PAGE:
Explain trade credit and bank credit as sources of short-term finance for business enterprises.
Trade credit: It refers to the credit extended by the supplier to the purchaser of goods or services. It promotes the purchase of goods and services as the purchaser need not make immediate cash payments if trade credit is extended. Trade credits are granted only to customers or traders who are considered to be creditworthy by the supplier.
Merits of trade credit as a source of short-term finance:
(a) Trade credit helps a company to finance the accumulation of inventories for meeting future increase in sales.
(b) As the trade creditors do not have any rights over the assets of the company, it can mortgage its assets to raise money from other sources.
Demerits of trade credit as a source of short-term finance:
(a) Easy availability of trade credit can result in overtrading, which in turn increases the future liabilities of the buyer.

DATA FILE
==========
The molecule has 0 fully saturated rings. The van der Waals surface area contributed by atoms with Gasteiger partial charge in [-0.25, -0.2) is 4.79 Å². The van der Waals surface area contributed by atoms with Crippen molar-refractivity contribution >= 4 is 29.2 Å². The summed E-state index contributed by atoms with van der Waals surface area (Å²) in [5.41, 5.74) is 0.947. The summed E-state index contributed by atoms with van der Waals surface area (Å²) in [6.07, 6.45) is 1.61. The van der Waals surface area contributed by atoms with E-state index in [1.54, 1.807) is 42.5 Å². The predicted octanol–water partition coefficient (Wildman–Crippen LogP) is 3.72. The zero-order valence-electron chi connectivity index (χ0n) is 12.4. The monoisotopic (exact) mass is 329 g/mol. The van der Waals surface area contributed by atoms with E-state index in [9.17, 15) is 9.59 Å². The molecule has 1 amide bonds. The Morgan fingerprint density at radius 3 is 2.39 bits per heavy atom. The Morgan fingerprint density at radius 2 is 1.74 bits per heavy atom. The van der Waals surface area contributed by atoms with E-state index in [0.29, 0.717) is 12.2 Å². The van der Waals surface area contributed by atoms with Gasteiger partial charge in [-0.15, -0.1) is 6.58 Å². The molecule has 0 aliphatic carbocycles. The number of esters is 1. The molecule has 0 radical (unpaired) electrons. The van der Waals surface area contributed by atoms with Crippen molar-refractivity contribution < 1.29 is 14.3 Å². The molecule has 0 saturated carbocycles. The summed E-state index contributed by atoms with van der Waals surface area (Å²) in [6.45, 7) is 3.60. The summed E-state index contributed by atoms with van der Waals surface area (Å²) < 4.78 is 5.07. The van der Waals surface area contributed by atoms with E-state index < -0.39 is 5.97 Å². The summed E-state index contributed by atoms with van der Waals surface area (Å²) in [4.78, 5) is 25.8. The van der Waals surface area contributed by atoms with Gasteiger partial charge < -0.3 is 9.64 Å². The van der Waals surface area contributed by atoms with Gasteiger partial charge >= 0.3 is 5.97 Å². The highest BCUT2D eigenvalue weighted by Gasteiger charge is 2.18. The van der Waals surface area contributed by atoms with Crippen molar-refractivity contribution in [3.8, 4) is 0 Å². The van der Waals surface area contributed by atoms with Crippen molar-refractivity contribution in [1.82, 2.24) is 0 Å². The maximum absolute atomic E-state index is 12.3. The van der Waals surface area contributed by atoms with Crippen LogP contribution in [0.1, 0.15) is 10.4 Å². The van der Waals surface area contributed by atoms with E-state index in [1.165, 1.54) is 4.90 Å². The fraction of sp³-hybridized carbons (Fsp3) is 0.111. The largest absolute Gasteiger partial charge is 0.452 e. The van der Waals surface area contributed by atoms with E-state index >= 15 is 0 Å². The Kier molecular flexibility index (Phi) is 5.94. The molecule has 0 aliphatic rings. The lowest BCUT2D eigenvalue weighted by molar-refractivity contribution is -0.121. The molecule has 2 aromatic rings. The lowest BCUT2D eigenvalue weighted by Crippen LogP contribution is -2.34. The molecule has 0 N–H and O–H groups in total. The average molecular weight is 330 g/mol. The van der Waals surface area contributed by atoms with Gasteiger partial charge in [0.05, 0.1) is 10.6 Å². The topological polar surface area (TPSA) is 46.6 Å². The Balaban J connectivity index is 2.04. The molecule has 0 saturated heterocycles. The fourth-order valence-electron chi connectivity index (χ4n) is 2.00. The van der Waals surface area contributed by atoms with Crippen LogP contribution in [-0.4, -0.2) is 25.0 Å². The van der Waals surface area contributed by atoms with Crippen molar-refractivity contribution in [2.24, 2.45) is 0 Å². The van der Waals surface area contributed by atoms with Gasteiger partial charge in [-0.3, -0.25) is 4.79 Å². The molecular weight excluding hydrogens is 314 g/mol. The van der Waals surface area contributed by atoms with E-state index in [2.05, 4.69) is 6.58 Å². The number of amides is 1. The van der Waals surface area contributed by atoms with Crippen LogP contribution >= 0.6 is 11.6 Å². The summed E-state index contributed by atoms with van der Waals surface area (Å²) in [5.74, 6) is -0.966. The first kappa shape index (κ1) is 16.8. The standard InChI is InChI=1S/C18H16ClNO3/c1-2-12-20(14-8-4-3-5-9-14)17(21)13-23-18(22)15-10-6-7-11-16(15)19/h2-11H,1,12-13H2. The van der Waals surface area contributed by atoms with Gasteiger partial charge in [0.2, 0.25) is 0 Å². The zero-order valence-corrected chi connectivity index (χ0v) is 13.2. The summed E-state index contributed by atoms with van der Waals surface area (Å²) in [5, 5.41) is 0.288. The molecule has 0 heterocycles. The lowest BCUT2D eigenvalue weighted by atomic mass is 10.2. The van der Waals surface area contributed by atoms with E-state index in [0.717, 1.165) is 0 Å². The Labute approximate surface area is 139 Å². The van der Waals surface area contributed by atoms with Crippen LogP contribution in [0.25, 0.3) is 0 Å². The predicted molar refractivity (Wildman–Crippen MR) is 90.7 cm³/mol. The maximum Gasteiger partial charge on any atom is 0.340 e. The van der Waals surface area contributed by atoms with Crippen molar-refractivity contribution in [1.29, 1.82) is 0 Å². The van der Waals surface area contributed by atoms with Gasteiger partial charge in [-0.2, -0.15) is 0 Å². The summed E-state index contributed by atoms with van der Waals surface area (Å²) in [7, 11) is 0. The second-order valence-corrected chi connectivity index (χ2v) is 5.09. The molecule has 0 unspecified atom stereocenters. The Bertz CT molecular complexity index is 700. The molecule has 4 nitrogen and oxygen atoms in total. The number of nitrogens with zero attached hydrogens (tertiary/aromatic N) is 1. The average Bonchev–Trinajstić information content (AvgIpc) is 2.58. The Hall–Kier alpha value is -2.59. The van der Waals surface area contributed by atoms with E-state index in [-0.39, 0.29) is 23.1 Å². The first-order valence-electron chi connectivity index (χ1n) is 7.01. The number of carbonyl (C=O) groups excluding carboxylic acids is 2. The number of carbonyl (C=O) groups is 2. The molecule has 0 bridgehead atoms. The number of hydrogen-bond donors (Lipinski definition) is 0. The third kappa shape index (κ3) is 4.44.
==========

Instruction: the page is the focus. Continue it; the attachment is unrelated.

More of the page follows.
(b) The amount of funds that can be generated through trade credit is limited to the financial capacity of the supplier or the creditor.
Bank credit: Bank credit is a loan advanced by a bank to a business firm. The interest charged by the bank on the loan usually depends on the interest rate prevailing in the economy. The borrower needs to mortgage assets with the bank to secure the loan.
Merits of bank credit as a source of short-term finance:
(a) Banks maintain secrecy over information related to their customers.
(b) Bank credit provides flexibility to the borrower as the borrower can increase or decrease the amount of loan according to the business needs.
Demerits of bank credit as a source of short-term finance:
(a) It is difficult to increase the loan.
(b) The terms imposed by banks are often very restrictive—for example, the bank that has granted a loan may restrict the sale of goods mortgaged to it by the borrower.